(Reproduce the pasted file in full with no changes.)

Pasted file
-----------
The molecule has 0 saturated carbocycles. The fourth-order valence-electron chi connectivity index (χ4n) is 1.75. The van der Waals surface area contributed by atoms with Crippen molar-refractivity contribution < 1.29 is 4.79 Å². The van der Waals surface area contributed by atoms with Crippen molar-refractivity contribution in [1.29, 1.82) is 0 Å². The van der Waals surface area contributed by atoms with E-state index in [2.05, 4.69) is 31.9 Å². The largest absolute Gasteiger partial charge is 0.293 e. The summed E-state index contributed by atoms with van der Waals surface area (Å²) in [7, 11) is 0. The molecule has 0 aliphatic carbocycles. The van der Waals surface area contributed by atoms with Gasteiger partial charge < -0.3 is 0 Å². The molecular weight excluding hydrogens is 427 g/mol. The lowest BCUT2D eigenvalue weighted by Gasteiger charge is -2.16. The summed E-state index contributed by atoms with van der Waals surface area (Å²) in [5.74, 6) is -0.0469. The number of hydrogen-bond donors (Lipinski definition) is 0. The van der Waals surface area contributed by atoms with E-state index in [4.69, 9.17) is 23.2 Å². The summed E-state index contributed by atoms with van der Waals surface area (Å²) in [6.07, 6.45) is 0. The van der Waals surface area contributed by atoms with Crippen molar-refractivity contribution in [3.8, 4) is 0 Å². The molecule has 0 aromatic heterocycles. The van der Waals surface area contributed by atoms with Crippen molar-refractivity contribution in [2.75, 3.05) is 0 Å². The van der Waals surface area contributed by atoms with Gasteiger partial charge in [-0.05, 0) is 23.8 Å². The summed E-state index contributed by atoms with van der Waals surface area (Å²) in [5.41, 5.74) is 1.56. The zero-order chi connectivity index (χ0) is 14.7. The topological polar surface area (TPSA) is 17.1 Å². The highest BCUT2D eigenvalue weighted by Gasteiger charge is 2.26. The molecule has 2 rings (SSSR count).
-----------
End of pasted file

The molecule has 0 saturated carbocycles. The fourth-order valence-electron chi connectivity index (χ4n) is 1.75. The van der Waals surface area contributed by atoms with Crippen molar-refractivity contribution < 1.29 is 4.79 Å². The van der Waals surface area contributed by atoms with Crippen molar-refractivity contribution in [1.29, 1.82) is 0 Å². The van der Waals surface area contributed by atoms with E-state index in [2.05, 4.69) is 31.9 Å². The largest absolute Gasteiger partial charge is 0.293 e. The summed E-state index contributed by atoms with van der Waals surface area (Å²) in [7, 11) is 0. The molecule has 0 aliphatic carbocycles. The van der Waals surface area contributed by atoms with Gasteiger partial charge < -0.3 is 0 Å². The molecular weight excluding hydrogens is 427 g/mol. The lowest BCUT2D eigenvalue weighted by Gasteiger charge is -2.16. The summed E-state index contributed by atoms with van der Waals surface area (Å²) in [5.74, 6) is -0.0469. The number of hydrogen-bond donors (Lipinski definition) is 0. The van der Waals surface area contributed by atoms with E-state index in [4.69, 9.17) is 23.2 Å². The summed E-state index contributed by atoms with van der Waals surface area (Å²) in [6.07, 6.45) is 0. The van der Waals surface area contributed by atoms with Crippen molar-refractivity contribution in [3.8, 4) is 0 Å². The molecule has 0 aromatic heterocycles. The van der Waals surface area contributed by atoms with Crippen molar-refractivity contribution in [2.75, 3.05) is 0 Å². The van der Waals surface area contributed by atoms with Gasteiger partial charge in [-0.05, 0) is 23.8 Å². The summed E-state index contributed by atoms with van der Waals surface area (Å²) in [5.41, 5.74) is 1.56. The zero-order chi connectivity index (χ0) is 14.7. The topological polar surface area (TPSA) is 17.1 Å². The highest BCUT2D eigenvalue weighted by Gasteiger charge is 2.26. The molecule has 2 rings (SSSR count).